Mary Brewster, SATURDAY [October] 6th [1849]: “Light winds from E to ESE and squally. Latter fresh trades. Saw two ships one of them the Almira now out of sight. A fine evening with beautiful weather. In two days we shall be in port [of Honolulu].   LAT. 23.24   LONG. 154.17.”

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Mary Brewster, MONDAY [October] 8th [1849]: “Fresh trades and fine weather. At 9 AM made Maui, at dark Molokai in sight 30 miles distant. Light sails all in. Ship heading W by South. Two ships in sight today.   LAT. 24.52   LONG. 155.54.”

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Mary Brewster, TUESDAY [October] 9th [1849]: “At 12, came aback this morning we were clearing land at 9 o’clock was at anchor. A number of our Arctic fleet have arrived. The pilot informed us of the death of Capt. Winters with the loss of his ship. It went ashore in a thick fog, was full, everything was lost. Capt. W- went on board of his brother’s ship the E. Frith and died about a week afterward. Mr. Damon, Capt. Fales, and several has been on board — tomorrow we go ashore to pick me out a room. How glad I am to leave the ship and do feel truly thankful to God that we have thus far been preserved amid so many dangers and are again safely at anchor and where we can hear from friends and home –“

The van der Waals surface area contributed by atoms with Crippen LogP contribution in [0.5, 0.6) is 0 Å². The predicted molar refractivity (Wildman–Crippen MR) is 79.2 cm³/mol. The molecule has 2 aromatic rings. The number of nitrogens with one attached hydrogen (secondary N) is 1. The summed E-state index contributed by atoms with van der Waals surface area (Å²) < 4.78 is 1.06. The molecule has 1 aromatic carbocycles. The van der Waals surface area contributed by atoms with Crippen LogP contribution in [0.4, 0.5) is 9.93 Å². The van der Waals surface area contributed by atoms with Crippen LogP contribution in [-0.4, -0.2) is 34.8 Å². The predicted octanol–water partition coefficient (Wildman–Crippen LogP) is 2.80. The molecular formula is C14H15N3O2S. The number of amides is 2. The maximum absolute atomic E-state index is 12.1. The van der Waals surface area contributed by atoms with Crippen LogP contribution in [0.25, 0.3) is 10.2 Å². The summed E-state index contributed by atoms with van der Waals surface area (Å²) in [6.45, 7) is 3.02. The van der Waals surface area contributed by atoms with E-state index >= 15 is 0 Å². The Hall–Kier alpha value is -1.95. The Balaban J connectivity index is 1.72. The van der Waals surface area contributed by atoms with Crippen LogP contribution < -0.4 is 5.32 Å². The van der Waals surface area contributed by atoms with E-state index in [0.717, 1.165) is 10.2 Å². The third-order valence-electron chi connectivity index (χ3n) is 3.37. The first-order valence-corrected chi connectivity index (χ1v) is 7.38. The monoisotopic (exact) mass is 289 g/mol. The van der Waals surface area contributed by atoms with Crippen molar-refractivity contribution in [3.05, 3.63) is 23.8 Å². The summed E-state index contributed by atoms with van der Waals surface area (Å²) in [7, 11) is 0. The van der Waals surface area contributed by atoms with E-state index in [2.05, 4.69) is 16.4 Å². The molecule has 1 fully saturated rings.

Posted by: Karlee A. Turner | October 4, 2014

October 2nd and 4th [1849]

Mary Brewster, TUESDAY OCTOBER 2nd [1849]: “Our ship is as clean as can be — the house also having been painted and fixed up in fine style. I have been busy enough the last week and since we have got into this weather the weeks passed very fast. We all suffer from the heat and feel almost suffocated when in moderate warm weather — but I can get along with it and do enjoy this fine smooth sea. No fear now of big seas and heavy gales. Can go to bed with the assurance of a good night’s rest and no fear of being washed overboard –.”